It is difficult to describe how depressing this current crisis is. Even though it seems so far away, the war on Ucraine is an attack on the freedom and value of our society. So, it is not easy to think and write about news in the wine world, which is all so insignificant in comparison. Yes, we could talk about the impact of the sanctions for the wine sector, the troubles of those producers that heavily rely on the Russian market or the vodka producers that are now sitting on their cases. All to no avail though, so instead I propose that in this edition of the JollyCellarMaster Weekly, we do a quick roundup of some interesting research I came across this week to take our minds of it for a while.
The Power of Wine Research
Save the environment, buy local?
On one hand, I truly believe that every single one of us needs to her or his part to save the environment and to do so we all ought to consume less and if we do, buy local. On the other hand, I’m the first to admit to having a soft spot for certain French wines, which isn’t exactly around the corner.
What does buy local actually mean though? That’s exactly the question researchers in Ontario asked themselves, so they put the question to more than 500 wine consumers in an online survey. Unsurprisingly, results showed that perceptions of localness differed between food products (‘coming from within a 100 km radius of home’) and wine (‘coming from anyway in North America and Canada’). When I think of buying local, I had farmers in my more immediate vicinity in mind, but I suppose this shows the issue at hand.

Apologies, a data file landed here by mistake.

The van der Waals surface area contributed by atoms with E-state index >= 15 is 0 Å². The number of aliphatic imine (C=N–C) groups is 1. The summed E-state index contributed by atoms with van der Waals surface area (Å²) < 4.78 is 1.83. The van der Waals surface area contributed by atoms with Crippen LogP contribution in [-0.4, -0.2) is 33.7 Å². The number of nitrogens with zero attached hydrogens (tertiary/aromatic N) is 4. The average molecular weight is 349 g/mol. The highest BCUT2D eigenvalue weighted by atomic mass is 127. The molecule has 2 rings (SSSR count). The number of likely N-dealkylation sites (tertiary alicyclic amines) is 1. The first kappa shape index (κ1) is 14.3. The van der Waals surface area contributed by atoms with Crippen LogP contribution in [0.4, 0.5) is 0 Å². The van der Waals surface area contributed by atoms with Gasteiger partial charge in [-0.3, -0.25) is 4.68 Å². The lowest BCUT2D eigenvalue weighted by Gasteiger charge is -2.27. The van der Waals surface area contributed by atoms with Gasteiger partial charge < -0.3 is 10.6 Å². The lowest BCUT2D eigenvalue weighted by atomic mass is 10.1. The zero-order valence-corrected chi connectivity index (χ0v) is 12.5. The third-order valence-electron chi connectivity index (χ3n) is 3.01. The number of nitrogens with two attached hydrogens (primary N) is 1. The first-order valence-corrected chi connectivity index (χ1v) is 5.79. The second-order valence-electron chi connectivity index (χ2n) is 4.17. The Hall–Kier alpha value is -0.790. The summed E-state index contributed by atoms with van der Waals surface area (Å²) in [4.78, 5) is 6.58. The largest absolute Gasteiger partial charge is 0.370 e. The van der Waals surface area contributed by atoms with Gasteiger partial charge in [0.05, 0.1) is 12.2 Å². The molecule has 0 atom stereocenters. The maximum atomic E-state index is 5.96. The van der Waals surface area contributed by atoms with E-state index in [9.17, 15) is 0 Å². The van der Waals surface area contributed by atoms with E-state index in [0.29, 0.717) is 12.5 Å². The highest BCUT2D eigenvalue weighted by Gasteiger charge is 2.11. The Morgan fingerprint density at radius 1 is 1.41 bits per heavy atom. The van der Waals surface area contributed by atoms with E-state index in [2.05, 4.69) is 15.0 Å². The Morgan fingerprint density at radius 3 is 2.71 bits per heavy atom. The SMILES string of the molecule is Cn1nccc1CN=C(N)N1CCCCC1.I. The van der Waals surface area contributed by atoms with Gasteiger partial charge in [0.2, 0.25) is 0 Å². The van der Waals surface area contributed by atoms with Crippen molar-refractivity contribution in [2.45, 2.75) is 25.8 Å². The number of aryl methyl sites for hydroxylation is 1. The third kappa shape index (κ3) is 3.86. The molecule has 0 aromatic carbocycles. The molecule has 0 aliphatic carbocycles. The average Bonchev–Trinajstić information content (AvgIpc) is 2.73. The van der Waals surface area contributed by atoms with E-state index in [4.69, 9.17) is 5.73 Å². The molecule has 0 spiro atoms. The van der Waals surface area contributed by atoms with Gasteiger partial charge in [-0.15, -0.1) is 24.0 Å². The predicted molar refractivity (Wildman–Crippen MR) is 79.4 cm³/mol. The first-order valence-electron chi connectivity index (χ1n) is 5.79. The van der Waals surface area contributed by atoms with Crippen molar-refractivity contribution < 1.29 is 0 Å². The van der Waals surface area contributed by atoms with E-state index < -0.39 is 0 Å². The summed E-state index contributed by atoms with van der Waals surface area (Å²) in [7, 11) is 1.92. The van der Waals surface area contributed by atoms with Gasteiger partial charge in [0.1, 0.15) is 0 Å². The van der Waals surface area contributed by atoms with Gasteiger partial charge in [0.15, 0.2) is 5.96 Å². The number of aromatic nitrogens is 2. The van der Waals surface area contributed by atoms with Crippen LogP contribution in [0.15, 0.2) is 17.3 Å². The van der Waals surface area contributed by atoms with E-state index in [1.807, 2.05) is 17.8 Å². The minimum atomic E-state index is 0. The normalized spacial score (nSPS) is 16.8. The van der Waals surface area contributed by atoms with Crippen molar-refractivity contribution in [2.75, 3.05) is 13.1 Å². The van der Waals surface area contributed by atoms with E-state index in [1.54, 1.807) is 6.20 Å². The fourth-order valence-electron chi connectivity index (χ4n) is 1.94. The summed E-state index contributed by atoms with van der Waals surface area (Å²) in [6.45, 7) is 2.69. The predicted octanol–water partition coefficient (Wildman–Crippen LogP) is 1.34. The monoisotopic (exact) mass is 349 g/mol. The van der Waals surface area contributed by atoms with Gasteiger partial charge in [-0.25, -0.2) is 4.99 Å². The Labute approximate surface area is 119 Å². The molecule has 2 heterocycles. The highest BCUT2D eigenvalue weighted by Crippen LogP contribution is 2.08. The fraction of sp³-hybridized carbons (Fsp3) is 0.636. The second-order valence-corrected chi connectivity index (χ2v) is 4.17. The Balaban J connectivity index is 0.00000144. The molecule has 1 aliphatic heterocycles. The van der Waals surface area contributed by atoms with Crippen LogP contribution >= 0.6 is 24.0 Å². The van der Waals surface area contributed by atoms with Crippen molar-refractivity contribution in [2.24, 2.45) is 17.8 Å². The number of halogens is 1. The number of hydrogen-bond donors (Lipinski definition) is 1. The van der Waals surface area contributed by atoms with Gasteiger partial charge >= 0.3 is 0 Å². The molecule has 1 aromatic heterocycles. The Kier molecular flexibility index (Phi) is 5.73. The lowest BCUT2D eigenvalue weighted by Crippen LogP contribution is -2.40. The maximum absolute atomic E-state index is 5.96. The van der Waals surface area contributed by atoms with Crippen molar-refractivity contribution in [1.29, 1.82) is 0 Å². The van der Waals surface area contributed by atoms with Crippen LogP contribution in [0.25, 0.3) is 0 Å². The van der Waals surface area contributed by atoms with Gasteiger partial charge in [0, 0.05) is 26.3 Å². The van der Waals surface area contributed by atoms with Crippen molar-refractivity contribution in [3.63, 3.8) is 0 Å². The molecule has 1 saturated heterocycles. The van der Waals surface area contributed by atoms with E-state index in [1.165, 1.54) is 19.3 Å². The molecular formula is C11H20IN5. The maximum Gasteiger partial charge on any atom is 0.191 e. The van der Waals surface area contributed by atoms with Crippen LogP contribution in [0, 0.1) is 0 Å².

Equally interesting are the findings concerning the motivations of consumers. The most important motivational factors reported for purchasing local wine were directly linked to economic and hedonic factors, specifically; ‘support local vineyards and wineries’, ‘build the local economy’ and ‘taste and flavour’. High frequency purchasers of local wines also bought local foods more often and were more likely to seek information about the origin of their food than were lower frequency purchasers.
Lastly, the authors concluded that a pro-ecological worldview is associated with higher purchasing frequency of Ontario wine, i.e. buying local and thus assuming to be more environmentally friendly translates in more frequent acquisitions, which is a somewhat unexpected conclusion when it comes to wine, at least for those with ageing potential.
Covid 19 and Alcohol Consumption
Everyone will want to know what the world is like after Covid-19. It is without question the biggest crisis of our generation, though it appears that another one of potentially equal dimension could be upon us. As it appears that the pressure of the pandemic is slowly diminishing (though I have said and believed this before over the course of the past two years), people especially in the wine world are wondering what life will be like. Disregarding the spectre of another cold war, we ask ourselves whether things will go back to what they were or how our habbits have changed.
While no one has the answers yet, it may be useful to look at a recent study that analyses the alcohol consumption of wine drinkers with the onset of Covid-19. Lara Agnoli and Steve Charters from the Université Bourgogne Franche-Comté in Dijon, France, and the Adelaide Business School at the University of Adelaide, Australia, explore the difference between professionals in the drinks industry and non-professional wine lovers and the impact on their consumption behaviour of wine and other alcoholic beverages in the early stages of the pandemic, particularly in the context of anxiety.
They conducted a survey among people both from the trade and non-professionals for the period between March and the end of June 2020. They found a higher incidence of unchanged alcohol consumption among non-professionals during the initial period of the crisis, while their counterparties from the industry admitted to higher consumption.